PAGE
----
A solid disc and a ring, both of radius 10 cm are placed on a horizontal table simultaneously, with initial angular speed equal to 10 π rad s^{-1}. Which of the two will start to roll earlier? The coefficient of kinetic friction is μ_{k} = 0.2.

#### Solution 1

Disc Radii of the ring and the disc, r = 10 cm = 0.1 m

Initial angular speed, ω_{0 }=10 π rad s^{–1}

Coefficient of kinetic friction, μ_{k} = 0.2

Initial velocity of both the objects, u = 0

Motion of the two objects is caused by frictional force. As per Newton’s second law of motion, we have frictional force, f = ma

μ_{k}mg= ma

Where,

a = Acceleration produced in the objects

m = Mass

∴a = μ_{k}g … (i)

As per the first equation of motion, the final velocity of the objects can be obtained as:

v = u + at

= 0 + μ_{k}gt

= μ_{k}gt … (ii)

The torque applied by the frictional force will act in perpendicularly outward direction and cause the reduction in the initial angular speed.

Torque, τ= –Iα

α = Angular acceleration

μ_{x}mgr = –Iα

`:.alpha = (-mu_kmgr)/I` ....(iii)

Using the first equation of rotational motion to obtain the final angular speed:

`omega = omega_0 + alphat`

`= omega_0 + (-mu_kmgr)/It` ....(iv)

Rolling starts when linear velocity, *v* = *r*ω

`:.v= r(omega_0 - (mu_kgmrt)/I)` ...(v)

Equating equations (*ii*) and (*v*), we get:

`mu_kgt = r (omega_0 - (mu_kgmrt)/I)`

`= romega_0 - (mu_kgmr^2t)/I` .....(vi)

For the ring: `I =mr^2`

`:. mu"gt" = romega_0 - (mu_kgmr^2t)/(mr^2)`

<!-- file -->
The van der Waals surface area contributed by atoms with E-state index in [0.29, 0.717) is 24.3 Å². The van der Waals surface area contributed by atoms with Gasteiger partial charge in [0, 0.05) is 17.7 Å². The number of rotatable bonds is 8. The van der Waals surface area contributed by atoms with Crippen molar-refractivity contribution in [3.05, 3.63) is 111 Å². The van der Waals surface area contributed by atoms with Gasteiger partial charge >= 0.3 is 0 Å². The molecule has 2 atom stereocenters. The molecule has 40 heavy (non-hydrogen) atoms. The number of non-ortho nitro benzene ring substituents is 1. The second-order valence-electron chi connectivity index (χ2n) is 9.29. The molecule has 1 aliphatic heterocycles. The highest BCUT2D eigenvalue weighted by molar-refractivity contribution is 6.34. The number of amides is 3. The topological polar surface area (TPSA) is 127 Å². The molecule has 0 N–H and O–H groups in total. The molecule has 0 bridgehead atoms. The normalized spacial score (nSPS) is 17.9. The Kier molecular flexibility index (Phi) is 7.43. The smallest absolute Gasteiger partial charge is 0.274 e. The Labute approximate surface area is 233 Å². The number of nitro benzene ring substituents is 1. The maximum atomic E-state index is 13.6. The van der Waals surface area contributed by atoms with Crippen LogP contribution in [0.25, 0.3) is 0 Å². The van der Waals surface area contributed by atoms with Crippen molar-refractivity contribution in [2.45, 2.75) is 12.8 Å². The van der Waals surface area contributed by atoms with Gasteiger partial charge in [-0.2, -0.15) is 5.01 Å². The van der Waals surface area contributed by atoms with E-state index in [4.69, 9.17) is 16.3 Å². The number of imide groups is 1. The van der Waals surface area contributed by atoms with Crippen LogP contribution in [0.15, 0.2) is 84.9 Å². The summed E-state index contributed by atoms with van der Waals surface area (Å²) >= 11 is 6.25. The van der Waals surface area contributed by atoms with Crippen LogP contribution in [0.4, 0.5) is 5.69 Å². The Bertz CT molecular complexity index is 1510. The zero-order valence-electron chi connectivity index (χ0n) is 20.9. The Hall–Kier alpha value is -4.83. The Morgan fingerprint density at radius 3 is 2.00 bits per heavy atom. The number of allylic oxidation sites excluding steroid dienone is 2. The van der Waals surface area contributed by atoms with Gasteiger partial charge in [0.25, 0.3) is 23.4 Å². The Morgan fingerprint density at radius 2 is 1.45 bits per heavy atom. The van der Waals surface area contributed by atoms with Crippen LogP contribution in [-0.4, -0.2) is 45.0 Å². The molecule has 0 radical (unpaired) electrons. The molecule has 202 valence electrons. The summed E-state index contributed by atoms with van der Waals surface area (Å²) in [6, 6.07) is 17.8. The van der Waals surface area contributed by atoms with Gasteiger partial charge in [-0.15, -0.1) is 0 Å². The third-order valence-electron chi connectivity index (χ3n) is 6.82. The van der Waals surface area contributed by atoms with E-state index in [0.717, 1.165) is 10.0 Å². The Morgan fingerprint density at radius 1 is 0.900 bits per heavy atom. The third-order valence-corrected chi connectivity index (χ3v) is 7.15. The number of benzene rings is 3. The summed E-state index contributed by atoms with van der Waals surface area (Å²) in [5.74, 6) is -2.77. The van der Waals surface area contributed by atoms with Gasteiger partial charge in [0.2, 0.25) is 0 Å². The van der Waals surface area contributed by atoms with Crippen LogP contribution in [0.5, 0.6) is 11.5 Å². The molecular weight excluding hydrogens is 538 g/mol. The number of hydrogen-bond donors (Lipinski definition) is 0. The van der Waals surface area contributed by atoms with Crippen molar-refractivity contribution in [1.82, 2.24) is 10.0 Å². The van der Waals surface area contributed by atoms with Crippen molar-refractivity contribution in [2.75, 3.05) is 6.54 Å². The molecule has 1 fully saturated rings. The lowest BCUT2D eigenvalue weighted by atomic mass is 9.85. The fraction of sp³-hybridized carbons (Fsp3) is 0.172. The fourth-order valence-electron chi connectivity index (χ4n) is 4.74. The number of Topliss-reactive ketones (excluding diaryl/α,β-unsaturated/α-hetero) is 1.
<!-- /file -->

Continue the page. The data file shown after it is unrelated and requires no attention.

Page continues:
`= romega_0 -mu_kgmt_r`

`2mu_k"gt" = romega_0`

`:. t_r = (rw_0)/(2mu_kg)`

`= (0.1xx10xx3.14)/(2xx0.2xx9.8) = 0.80s` .....(vii)

For the disc: `I = 1/2mr^2`

`:.mu_k"gt"_d = rw_0 (mukgmr^2t)/(1/2mr^2)`

`= romega_0 - 2mu_k"gt"`

`3mu_k"gt"_d = romega_0`

`:.t_d = (romega_0)/(3mu_kg)`

`= (0.1xx10xx3.14)/(3xx0.2xx9.8) = 0.53 s` ...(viii)

Since `t_d > t_r` the disc will start rolling before the ring.

#### Solution 2

When a disc or ring starts rotatory motion on a horizontal surface, an initial translational velocity of the centre of mass is zero.

The frictional force causes the centre of mass to accelerate linearly but frictional torque causes angular retardation. As force of normal reaction N = mg, hence frictional force f = u_{k} N = u_{k} mg.

For linear motion f = u_{k} . mg = ma ———-(i)

and for rotational motion `t = f.R = mu_k mg.R = -ialpha` ....(ii)

Let perfect rolling motion starts at time t, when `v = Romega`

From (i) `a = mu_k.g`

`v = u + at = 0 + mu_k.g.t`

From (ii) `alpha = - (mu_k.mgR)/I = -( mu_k.mgR)/(mK^2) = - (mu_k.gR)/K^2` ....(iii)

`:. omega = omega_0 + alphat = omega_0 - (mu_k.gR)/K^2 t` ...(iv)

Since `v = Romega =, "hence " mu_k.g.t = R[omega_0 - mu_k. (gR)/K^2t]`

`=> t^2 = (Romega_0)/(mu_k .g(1+R^2/K^2))`

For disc `K^2 = R^2/2, "hence " t = (omega_0R)/(mu_k.g(1+R^2/(R^2"/"2))) = (omega_0R)/(3mu_k.g)`

For ring `K^2 = R^2` hence `t = (mu_0R) /(mu_k.g(1+R^2/R^2)) = (omega_0R)/(2mu_k.g)`

Thus it is clear that disc will start to roll earlier. The actual time at which disc start rolling will be

`t = (omega_0R)/(2mu_k.g) = ((10pi)xx(0.1))/(3xx(0.2)xx9.8) = 0.538`